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  1. #31

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    Fotron.

    Too big for a paper weight...too ugly as a door stop.

    Historic though. First camera with built in electronic flash. However, the designers put the
    weight of the step-down transformer for the battery charger, into the body of the camera.

    An Instamatic camera with the bulk and heft of a MF camera.

    Proprietary film cartridge meant that all film had to be purchased from, and developed by, Fotron.
    At a time when Kodak was selling 126 cartridge cameras for about $15-$20,
    Fotrons were sold door-to-door for $350-$500.

    Marc

  2. #32
    ambaker's Avatar
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    Canon Photura. If your film cartridge is not DX coded it becomes ASA 25. No override or manual setting available. Nice....

  3. #33
    David A. Goldfarb's Avatar
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    Generally - rectangular format cameras with waist level/chimney/45-deg prism finders and no rotating back. There are a few 645 and 6x7 cameras like this, but ever try to shoot a vertical with a 5x7" Press Graflex?
    flickr--http://www.flickr.com/photos/davidagoldfarb/
    Photography (not as up to date as the flickr site)--http://www.davidagoldfarb.com/photo
    Academic (Slavic and Comparative Literature)--http://www.davidagoldfarb.com

  4. #34

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    the Koni-Omega was clearly the case of letting the engineers design the camera without the slightest concern for aesthetics or ergonomics, especially the original "120" version from the 1950s.
    "People get bumped off." -- Weegee

  5. #35
    lxdude's Avatar
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    Quote Originally Posted by David A. Goldfarb View Post
    Generally - rectangular format cameras with waist level/chimney/45-deg prism finders and no rotating back. There are a few 645 and 6x7 cameras like this, but ever try to shoot a vertical with a 5x7" Press Graflex?
    I'm guessing a wire-frame finder would come in handy.
    I do use a digital device in my photographic pursuits when necessary.
    When someone rags on me for using film, I use a middle digit, upraised.

  6. #36
    David A. Goldfarb's Avatar
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    The Press Graflex is an SLR, so no convenient way to use a wire frame finder. The best option is to use it as a view camera with a groundglass back for verticals, but it adds complication with the focal plane shutter (drop shutter to focus, reset to one of four slits to expose film), defeats the purpose of an SLR, and even on a heavy tripod the camera isn't so steady mounted on its side.
    flickr--http://www.flickr.com/photos/davidagoldfarb/
    Photography (not as up to date as the flickr site)--http://www.davidagoldfarb.com/photo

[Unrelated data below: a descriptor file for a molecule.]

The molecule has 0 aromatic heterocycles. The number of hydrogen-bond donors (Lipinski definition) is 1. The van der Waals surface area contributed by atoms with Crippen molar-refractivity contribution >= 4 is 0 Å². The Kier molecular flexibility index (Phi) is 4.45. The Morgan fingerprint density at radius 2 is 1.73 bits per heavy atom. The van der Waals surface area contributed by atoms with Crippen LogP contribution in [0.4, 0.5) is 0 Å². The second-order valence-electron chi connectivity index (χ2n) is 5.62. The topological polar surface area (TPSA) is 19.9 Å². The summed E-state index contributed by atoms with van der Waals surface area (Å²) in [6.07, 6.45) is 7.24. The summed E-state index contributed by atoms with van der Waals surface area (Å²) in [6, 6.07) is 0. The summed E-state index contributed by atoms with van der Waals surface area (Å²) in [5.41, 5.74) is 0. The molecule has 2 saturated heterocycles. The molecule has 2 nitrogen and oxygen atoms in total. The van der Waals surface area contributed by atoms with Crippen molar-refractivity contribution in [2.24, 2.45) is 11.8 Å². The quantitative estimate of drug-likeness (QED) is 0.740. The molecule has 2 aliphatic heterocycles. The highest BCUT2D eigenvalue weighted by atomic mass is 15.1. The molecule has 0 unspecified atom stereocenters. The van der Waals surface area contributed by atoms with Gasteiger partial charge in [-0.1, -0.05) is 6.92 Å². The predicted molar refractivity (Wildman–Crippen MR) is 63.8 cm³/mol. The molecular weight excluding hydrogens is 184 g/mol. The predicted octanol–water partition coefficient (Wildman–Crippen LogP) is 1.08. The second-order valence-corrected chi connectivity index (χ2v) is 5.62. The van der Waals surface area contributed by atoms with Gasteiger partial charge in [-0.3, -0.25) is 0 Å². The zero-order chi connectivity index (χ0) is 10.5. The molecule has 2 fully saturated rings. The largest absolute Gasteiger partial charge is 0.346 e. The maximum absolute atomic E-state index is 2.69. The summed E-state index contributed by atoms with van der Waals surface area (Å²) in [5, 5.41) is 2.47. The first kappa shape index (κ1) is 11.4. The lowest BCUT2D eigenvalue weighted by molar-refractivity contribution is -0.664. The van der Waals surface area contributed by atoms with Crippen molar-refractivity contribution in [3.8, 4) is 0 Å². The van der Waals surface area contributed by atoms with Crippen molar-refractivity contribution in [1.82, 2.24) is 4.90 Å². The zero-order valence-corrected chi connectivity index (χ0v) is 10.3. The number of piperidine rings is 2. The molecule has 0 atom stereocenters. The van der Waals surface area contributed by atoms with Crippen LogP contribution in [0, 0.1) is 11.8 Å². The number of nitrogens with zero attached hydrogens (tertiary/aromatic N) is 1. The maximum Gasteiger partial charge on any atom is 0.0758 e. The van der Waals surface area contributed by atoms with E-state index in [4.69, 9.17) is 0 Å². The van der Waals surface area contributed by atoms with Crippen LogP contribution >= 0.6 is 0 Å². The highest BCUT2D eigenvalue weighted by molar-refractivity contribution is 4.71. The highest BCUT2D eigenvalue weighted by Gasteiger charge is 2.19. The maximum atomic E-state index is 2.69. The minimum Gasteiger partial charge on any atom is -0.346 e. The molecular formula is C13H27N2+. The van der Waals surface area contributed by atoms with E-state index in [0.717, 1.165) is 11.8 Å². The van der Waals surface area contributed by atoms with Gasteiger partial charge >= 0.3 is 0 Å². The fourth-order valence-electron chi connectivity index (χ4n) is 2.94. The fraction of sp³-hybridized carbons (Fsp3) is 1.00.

Academic (Slavic and Comparative Literature)--http://www.davidagoldfarb.com

  7. #37
    lxdude's Avatar
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    Quote Originally Posted by David A. Goldfarb View Post
    no convenient way to use a wire frame finder.
    I assumed it could mount in an accessory shoe-shows what I know about that!
    I do use a digital device in my photographic pursuits when necessary.
    When someone rags on me for using film, I use a middle digit, upraised.

  8. #38

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    Over the weekend I reflected on my bicycle touring travels in the 1980s, and remembered one particularly awful camera I chose before moving (quickly!) to a Nikon FE2.
    I am struggling to recall the of I believe a Pentax SLR, the first AF camera by Pentax, which featured an unwieldly AF motor as part of the lens assembly. It was slow, unbalanced, tedious to adjust, noisy and indecisive. It is so long ago (1985?). Pentax 45AF?? Does anybody have an idea? Google hasn't helped that much.

  9. #39

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    That sounds possibly like the Pentax ME-F? With a 35-70mm f/2.8 autofocus lens, with the battery compartment on the underbelly of the lens?

  10. #40

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    Quote Originally Posted by freecom2 View Post
    That sounds possibly like the Pentax ME-F? With a 35-70mm f/2.8 autofocus lens, with the battery compartment on the underbelly of the lens?

    NO, I googled a pic of the ME-F; the one I had was all plastic (like the Nikon F401, another slooooow dud). The lens sounds about right. I wish I knew, but I tend to forcefully forget about unpleasant experiences, and those involving cameras are no exception.

    LATE ENTRY: Pentax SFX with 35-70. I found it goggling images and there it was!

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